An admiring Safer described Baldwin’s activism this way: "Liberal politics has always been his passion...He has an impressive grasp of the issues and spends a huge amount of his time and money supporting causes he believes in: animal rights, the environment, the arts." Safer then went on to continue to portray Baldwin as a victim of the "right-wing conspiracy":
SAFER: But his bare-knuckled approach to political discourse...
BALDWIN: Not all Republicans are as insane as these extremist conservatives.
SAFER: ...has made him an easy target for conservative junkyard dogs like Sean Hannity.
SEAN HANNITY: He's unhinged. Let's be honest, he's not really bright.
On Sunday’s CBS "60 Minutes," Steve Kroft suggested that the American-based Chiquita Banana company was in league with Colombian terrorist groups after paying extortion money to such groups to protect its employees: "It made millions growing bananas there, only to emerge with its reputation splattered in blood, after acknowledging that it had paid nearly $2 million in protection money to a murderous paramilitary group that's killed or massacred thousands of people."
Kroft went on to portray the situation with Chiquita as only one example of a larger pattern of U.S. companies funding terrorism: "Now the Colombian government is talking about extraditing Chiquita executives to Colombia, and investigators in Bogota and on Capitol Hill are looking at other US companies that may have done the same thing."
Kroft later highlighted the murder of a 12-year-old boy by the paramilitary group that Chiquita made payments to: "...the paramilitaries arrived and murdered a 12-year-old boy whose only crime had been to announce their presence." Kroft also explained: "As the atrocities piled up all across the country, Chiquita continued to make the payments to the paramilitaries, viewing itself as a victim of the violence, not a facilitator."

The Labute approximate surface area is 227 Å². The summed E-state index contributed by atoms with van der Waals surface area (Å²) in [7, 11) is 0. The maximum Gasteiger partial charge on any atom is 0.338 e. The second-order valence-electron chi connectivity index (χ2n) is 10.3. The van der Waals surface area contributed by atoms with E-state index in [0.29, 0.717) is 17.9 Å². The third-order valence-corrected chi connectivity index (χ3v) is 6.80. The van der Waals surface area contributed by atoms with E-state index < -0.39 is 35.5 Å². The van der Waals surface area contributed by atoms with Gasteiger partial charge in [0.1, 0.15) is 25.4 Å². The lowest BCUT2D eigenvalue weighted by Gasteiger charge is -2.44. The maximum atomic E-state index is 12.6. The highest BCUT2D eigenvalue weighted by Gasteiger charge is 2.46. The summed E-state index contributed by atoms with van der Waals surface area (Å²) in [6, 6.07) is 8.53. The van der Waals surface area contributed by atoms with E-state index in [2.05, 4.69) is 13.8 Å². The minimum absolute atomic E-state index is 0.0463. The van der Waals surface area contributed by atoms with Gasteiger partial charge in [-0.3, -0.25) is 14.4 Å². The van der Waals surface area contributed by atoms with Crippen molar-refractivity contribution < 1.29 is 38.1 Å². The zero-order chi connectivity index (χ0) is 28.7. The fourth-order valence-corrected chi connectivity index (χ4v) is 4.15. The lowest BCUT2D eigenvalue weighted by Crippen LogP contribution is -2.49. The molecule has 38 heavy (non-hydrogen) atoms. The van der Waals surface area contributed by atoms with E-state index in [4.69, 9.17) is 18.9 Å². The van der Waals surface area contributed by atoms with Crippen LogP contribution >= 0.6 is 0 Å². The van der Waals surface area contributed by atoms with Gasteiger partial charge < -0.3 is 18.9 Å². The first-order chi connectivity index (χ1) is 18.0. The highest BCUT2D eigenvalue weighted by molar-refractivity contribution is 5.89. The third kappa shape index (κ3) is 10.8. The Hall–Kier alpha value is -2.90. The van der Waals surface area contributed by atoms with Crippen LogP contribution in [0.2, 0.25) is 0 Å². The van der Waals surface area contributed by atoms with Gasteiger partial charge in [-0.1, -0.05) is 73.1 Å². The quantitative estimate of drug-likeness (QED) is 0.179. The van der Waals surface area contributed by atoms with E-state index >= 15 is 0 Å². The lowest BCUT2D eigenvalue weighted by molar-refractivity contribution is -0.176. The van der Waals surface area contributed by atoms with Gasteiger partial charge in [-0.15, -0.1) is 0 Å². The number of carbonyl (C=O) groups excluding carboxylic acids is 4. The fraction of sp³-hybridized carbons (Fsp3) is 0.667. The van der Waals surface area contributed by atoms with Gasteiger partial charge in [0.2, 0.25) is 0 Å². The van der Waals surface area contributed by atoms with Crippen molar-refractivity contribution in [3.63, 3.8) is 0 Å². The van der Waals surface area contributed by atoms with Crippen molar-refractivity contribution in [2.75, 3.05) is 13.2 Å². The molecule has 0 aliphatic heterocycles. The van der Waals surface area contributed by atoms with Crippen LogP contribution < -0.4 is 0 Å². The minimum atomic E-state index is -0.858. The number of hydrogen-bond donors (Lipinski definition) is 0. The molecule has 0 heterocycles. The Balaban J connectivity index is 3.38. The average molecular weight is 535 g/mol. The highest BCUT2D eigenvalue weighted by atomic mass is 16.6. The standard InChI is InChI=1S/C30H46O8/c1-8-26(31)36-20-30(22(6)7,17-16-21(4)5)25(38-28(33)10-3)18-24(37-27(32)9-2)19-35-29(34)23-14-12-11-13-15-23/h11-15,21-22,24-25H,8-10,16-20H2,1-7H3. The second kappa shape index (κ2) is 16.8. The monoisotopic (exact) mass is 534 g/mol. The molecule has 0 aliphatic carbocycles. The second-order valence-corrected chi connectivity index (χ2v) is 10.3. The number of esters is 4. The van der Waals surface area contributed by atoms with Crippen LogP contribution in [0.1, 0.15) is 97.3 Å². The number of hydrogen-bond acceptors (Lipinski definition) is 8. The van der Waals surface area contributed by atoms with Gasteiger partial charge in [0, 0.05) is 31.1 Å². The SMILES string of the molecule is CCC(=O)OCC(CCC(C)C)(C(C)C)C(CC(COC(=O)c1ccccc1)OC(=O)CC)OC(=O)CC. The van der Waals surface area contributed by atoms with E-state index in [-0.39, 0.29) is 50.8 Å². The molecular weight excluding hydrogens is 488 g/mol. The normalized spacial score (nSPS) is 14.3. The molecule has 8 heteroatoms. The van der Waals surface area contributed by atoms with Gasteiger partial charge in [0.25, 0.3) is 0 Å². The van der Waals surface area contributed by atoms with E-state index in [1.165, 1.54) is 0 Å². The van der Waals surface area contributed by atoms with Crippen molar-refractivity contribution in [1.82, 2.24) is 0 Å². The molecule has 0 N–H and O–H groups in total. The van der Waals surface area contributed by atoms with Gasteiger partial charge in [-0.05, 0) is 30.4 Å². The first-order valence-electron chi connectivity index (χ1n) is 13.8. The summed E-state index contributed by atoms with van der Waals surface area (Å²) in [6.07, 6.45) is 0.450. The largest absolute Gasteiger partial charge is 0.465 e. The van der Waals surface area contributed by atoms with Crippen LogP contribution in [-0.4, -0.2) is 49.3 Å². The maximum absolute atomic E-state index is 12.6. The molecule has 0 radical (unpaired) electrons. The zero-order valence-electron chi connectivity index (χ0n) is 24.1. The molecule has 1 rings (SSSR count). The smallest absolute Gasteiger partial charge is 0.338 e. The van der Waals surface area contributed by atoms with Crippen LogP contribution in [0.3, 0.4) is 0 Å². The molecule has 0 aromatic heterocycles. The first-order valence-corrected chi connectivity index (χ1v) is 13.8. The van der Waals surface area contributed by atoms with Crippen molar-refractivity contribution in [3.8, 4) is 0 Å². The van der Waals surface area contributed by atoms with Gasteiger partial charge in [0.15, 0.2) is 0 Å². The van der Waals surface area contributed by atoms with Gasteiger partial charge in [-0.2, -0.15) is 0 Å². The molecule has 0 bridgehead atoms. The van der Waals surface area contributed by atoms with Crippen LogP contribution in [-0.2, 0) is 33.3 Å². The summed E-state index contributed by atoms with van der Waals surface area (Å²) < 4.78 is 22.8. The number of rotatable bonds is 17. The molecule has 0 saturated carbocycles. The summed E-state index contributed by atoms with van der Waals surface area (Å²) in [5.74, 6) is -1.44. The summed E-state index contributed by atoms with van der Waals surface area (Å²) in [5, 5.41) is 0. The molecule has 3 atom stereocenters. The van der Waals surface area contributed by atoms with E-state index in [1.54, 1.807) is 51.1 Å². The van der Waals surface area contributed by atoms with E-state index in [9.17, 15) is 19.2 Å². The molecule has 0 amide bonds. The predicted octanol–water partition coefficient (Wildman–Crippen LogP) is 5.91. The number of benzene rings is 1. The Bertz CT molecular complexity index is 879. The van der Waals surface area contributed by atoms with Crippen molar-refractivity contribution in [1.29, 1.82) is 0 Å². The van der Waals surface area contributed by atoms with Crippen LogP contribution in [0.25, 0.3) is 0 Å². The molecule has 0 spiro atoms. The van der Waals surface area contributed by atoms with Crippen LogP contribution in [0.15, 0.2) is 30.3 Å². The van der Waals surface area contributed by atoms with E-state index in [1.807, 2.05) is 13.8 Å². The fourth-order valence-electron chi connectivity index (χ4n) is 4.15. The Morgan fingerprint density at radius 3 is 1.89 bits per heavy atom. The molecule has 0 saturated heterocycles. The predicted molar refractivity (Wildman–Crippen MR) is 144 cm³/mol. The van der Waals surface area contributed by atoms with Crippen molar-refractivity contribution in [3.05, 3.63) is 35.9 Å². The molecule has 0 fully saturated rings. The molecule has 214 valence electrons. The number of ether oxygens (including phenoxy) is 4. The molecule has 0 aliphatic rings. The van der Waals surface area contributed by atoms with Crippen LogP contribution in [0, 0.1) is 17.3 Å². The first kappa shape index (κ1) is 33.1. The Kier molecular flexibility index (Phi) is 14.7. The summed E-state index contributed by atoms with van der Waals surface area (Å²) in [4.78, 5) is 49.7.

On Friday’s CBS "Early Show," co-host Harry Smith proclaimed: "Barack Obama took some time off from campaigning to go back to Washington, where he got the royal treatment yesterday." Correspondent Chip Reid followed with a report: "Officially this place, Capitol Hill, is Barack Obama's place of employment, but he doesn't come here very often. When he did make a rare visit yesterday he was treated like a rock star."
Reid went on to describe Obama’s "rock star" tour of Congress: "Swarmed by tourists and reporters, Barack Obama slowly wound his way through the U.S. Capitol, visiting the House floor where observers say even some members of Congress appeared star struck."
At one point, Reid explained how Obama reached across the aisle: "Even saying hello to House Republicans." However, Reid pointed out that: "the conversation apparently was less than profound," and played a clp of Obama joking: "They said they were impressed with my jump shot."
After Reid’s report, Smith talked to Democratic strategist Joe Trippi about when Hillary Clinton would get out of the race. Smith began by asking about Clinton’s recent comments in an interview: "First about Hillary Rodham Clinton, gives an interview to USA Today yesterday talking about how well she does with white voters, listening to her husband last night, are the wheels finally coming off this bus?"